Once all 40 rounds finished and all 1,215 picks were called, eight Florida baseball players heard their names called in the 2017 MLB Draft. One prominent name, however, had to wait a lot longer than he probably anticipated.
Junior slugger JJ Schwarz, the Gators’ top power hitter who at one point in his collegiate career was projected to be a first-round pick, was selected by the Tampa Bay Rays in the 38th round (pick No. 1,129) on Wednesday.
Jeff Schwarz, JJ’s father, pass along a message to SEC Country’s Ryan Young after his son’s slide in the draft saying in part that “JJ loves being a Florida Gator and believes he is blessed to be part of the #gatornation.” As of right now, there is no word on whether Schwarz will sign or return to Florida for his senior year.
— Ryan Young (@RyanYoungSEC) June 14, 2017
Schwarz, who was taken in the 17th round by the Milwaukee Brewers out of high school despite his intentions to play at the college level, bursted onto the college baseball scene during his freshman year, belting out 18 home runs and driving in 71 runs while posting a .332 batting average. He was Louisville Slugger’s Co-Freshman Player of the Year and the National Collegiate Baseball Writers Association (NCBWA) Freshman Hitter of the Year.
But over the last two years, Schwarz’s offensive numbers declined as opposing teams . His batting average is just .281 since the end of his freshman year. He has 19 total home runs over the last two years.
After struggling out of the gate this season — he was batting just .200 in mid-March — Schwarz began finding his stride late in SEC play. Since hitting a go-ahead grand slam against South Carolina on April 22, Schwarz is hitting .315 (29-for-92) with 7 home runs over 25 games.
In addition to Schwarz, three more Florida players were selected on the final day of the 2017 MLB Draft, which consisted of Rounds 11-40. The Pittsburgh Pirates selected pitcher David Lee with the 808th overall pick in Round 27, pitcher Frank Rubio went to the San Francisco Giants with pick No. 876 in the 29th round and second baseman Deacon Liput was taken with pick No. 880 in the 29th round by the Los Angeles Dodgers.
Lee, a junior, rarely saw the field during his first year with the Gators. He threw 2 scoreless innings — one against Seton Hall on March 10 and one against Arkansas on May 27 in the SEC Tournament — with 3 strikeouts. Prior to transferring to Florida, though, Lee had a successful first two seasons. He went 6-2 with a 4.00 ERA in 14 starts as a sophomore at Santa Fe College, striking out 54 batters in 52 innings of work. He played at Florida International University as a freshman, going 2-2 on the mound with a 4.42 ERA.
Rubio, a senior and a four-year walk-on, was hoping to have a breakout season in his final year of collegiate eligibility after slowly building up his innings pitched each of his first three years. Instead, the sidearm pitcher’s production took a step back. Heading into the College World Series, Rubio has a 1-1 record and a 4.05 ERA in 26 2/3 innings of work. For his career, Rubio is 4-3 with a 3.86 ERA in 88 2/3 innings over 64 relief appearances.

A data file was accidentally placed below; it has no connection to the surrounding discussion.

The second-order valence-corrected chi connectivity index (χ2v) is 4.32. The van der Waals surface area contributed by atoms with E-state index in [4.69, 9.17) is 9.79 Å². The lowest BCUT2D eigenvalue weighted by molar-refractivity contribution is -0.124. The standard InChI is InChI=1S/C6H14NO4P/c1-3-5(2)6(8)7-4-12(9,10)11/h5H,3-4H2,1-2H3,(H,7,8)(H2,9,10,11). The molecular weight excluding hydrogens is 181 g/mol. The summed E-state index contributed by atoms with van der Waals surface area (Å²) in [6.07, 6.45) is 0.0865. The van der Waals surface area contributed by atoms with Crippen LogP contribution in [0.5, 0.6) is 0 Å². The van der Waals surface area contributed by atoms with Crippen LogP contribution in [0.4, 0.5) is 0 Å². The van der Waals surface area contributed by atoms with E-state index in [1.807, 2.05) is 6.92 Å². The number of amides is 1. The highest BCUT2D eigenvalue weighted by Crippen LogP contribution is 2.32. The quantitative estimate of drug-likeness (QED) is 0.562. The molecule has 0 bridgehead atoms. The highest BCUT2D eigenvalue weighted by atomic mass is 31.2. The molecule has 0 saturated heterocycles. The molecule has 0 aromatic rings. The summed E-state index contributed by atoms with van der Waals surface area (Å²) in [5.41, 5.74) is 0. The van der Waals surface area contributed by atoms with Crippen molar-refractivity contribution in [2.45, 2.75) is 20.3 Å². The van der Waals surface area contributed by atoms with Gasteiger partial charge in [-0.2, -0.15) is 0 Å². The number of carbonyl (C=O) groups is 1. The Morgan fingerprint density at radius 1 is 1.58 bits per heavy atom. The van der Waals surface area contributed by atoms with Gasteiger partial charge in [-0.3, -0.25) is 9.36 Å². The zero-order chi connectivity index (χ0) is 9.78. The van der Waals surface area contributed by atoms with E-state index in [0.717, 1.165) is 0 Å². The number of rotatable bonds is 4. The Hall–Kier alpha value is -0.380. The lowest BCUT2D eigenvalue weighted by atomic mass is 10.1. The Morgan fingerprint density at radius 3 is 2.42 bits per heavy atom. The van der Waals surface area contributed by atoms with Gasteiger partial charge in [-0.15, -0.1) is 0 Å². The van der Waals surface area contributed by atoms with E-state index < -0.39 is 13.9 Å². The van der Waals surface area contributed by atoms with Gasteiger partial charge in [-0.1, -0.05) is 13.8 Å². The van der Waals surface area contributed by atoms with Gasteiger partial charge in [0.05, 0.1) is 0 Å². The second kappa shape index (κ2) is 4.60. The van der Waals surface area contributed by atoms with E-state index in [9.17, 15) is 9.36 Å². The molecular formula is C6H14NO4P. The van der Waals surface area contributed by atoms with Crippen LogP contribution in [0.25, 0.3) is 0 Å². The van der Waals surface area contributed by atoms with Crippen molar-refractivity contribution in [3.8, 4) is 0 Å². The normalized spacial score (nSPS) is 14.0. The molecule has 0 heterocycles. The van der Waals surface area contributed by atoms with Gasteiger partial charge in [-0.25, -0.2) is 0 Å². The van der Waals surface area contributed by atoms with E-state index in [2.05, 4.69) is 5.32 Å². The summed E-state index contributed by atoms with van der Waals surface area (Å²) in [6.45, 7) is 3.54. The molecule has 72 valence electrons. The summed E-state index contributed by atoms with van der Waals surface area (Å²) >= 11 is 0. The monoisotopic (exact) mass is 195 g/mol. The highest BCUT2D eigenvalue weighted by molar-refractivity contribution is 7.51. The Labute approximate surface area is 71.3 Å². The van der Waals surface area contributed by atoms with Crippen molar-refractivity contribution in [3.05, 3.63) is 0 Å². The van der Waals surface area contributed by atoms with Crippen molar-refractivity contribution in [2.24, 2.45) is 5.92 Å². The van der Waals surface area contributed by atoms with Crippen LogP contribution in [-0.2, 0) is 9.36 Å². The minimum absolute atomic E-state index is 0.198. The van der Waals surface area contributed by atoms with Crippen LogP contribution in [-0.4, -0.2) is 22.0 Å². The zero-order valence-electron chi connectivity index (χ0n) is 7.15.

Liput, a draft-eligible sophomore, saw his offensive production take a major step back this season. He is batting a team-worst .225 among hitters with at least 100 plate appearances and has more strikeouts (59) than hits (52). Liput made his mark on defense, committing just 3 errors in the field in 273 chances. Liput still has two more years of draft eligibility should he choose to return to school.
They join pitcher Alex Faedo, shortstop Dalton Guthrie (Round 6, No. 173, Philadelphia Phillies), and catchers Mike Rivera (Round 6, No. 192, Cleveland Indians) and Mark Kolozsvary (Round 7, No. 197, Cincinnati Reds) as Florida players selected in the three-day, 40-round draft.
Junior infielder Christian Hicks and senior outfielder Ryan Larson, both of whom have played valuable roles for the Gators this season, went undrafted.
In addition to the eight current Gators, eight of Florida’s 16 signees according to Perfect Game were selected during the draft:
- Right-handed pitcher Sam Carlson (Round 2, No. 55, Seattle Mariners)
- Catcher Sam McMillan (Round 5, No. 155, Detroit Tigers)
- Catcher Zach Jackson (Round 6, No. 184, St. Louis Cardinals)
- Right-handed pitcher Tommy Mace (Round 12, No. 347, Cincinnati Reds)
- Right-handed pitcher Hunter Ruth (Round 32, No. 975, Chicago Cubs)
- Shortstop Brady McConnell (Round 33, No. 977, Cincinnati Reds)
- Left-handed pitcher Jordan Butler (Round 34, No. 1,022, New York Yankees)
- Right-handed pitcher Jack Leftwich (Round 39, No. 1,175, Detroit Tigers)
Carlson, McMillan and Jackson are likely to forgo their collegiate eligibility and make the jump to the big leagues. Mace, the No. 144 overall prospect in the draft, could go either way. Ruth, McConnell, Butler and Leftwich seem like virtual locks to come to campus. McConnell was the No. 75 prospect in the draft and has expressed his commitment to playing for the Gators throughout the draft. Ruth was the No. 151 prospect in the draft. Leftwich was the No. 164 prospect.